Once through the two small gatehouses which guard the main entrance, the path leads uphill towards the Pena Palace past Queen Amélia's Garden on the right-hand side. It's fair to say Pena Park was not only the brainchild of one man, but Queen Amélia II also played an important role. Where there was once allotments for the palace's staff, Queen Amélia created a French-style formal garden. During the 20th century, the design of this garden has encountered many alterations. Recent restoration work endeavours to return the gardens to their original late 19th century's layout.
Close by in the Dovecote House is home to a multimedia 3D model of the Sintra landscape. Within this interactive centre visitors can access information and activate the projection of geographic contents on the 3D model of the Cultural Landscape. A great way to familiarise yourself with the park before starting your adventure. | 10h00 to 13h00/14h00 to 17h30
After rejoining the route, the path forks at the Manège. This is an area of level-ground once used as a riding school and as a tennis court. The left-hand path is the recommended route around Pena Park whilst the right-hand path leads to the Pena Palace itself. If you take the anti-clockwise direction around the Temple of the Columns (see below), you'll come across the Table of the Queen, so-called because this was one of Queen Dona Amélia's favourite spots. Looming overhead, standing on a rocky pedestal, is the Statue of the Warrior (see below).
Beyond this point, you will encounter a crossroads. The first left path leads up a long walk to the Cruz Alta (high cross), the highest point of the Sintra hills. Your aching limbs will be compensated with astounding vistas (more below). The other two paths will eventually lead you to the Camellia Garden. The first path takes you via a rocky outcrop and viewpoint known as Saint Catherine's Heights.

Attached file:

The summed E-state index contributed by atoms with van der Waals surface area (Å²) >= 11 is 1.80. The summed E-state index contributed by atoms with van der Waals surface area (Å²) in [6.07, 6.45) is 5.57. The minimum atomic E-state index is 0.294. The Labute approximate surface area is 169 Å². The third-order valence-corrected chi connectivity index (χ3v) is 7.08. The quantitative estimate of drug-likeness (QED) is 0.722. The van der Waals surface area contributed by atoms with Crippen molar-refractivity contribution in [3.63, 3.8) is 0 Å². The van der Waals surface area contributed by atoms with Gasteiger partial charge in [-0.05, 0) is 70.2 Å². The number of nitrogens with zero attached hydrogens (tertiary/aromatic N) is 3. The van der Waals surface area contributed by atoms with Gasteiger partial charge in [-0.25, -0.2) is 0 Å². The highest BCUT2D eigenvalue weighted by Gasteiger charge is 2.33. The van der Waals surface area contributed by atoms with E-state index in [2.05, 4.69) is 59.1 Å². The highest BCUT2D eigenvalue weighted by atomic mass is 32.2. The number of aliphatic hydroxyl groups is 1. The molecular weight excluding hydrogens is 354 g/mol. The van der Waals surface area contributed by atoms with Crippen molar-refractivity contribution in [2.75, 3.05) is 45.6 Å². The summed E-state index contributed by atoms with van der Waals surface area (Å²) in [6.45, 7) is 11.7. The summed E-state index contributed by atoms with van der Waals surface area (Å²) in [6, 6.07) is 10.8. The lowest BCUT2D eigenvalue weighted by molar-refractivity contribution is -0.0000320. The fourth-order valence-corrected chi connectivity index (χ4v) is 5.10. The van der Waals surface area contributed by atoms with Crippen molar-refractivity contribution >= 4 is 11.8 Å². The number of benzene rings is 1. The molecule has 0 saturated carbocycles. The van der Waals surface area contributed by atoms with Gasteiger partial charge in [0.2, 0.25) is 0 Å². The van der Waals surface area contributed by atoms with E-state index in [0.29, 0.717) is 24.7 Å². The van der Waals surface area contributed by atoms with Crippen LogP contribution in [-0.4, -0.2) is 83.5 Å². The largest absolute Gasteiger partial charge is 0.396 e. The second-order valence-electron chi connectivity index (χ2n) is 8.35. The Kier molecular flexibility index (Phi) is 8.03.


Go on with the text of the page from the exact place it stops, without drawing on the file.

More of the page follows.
Opposite the Water Wheel which once fed the water storage tanks of the Palace of Pena is the Camellia Garden. Planted on the site of an original 16th-century monastic estate in a series of terraces, a collection of camellias grow. They were imported from the very best growers in France, Belgium, Italy and Britain. Portuguese varieties primarily came from Porto and were added to the collection later. From October until April, the park is in bloom with the Camellia flowers. Each year there are numerous competitions and exhibitions of the most beautiful. Seedlings are nurtured in the nearby Hot House whose original plumbing system is still functional.
The Queen's Fern Valley, adjoining the Camellia Garden, contains a collection of tree ferns that originate from Australia and New Zealand. Planted after a period of acclimatisation in the Azores.
Downhill from the Queen's Fern Valley, you will come upon the Fountain of the Small Birds, an Arabesque pavilion whose spherical dome contains an Arabic inscription (see below). Following on from the Fountain of the Small Birds, the path leads down into the Valley of the Lakes (Vale dos Lagos). Five small bodies of water famed for their unusual duck houses (see below). Close by, at the gatekeepers house, there is a café where you can have a cuppa and rest for a while. West of these lakes is the Chalet of the Countess d'Edla and its gardens.
There are cafeterias at the main entrance, gatekeepers house and in the Pena Palace, which also have a restaurant offering more substantial meals.
There are toilets in the cafés and various places around the park and palace.
The are some small car parks situated close to the main entrance to Pena Park and the Chalet of the Countess d'Edla but these will get full very quickly. Unless you have mobility issues it's advised to park in the old town and take the #434 bus from there.
You can book a private tour: email@example.com | +351 219 237 300.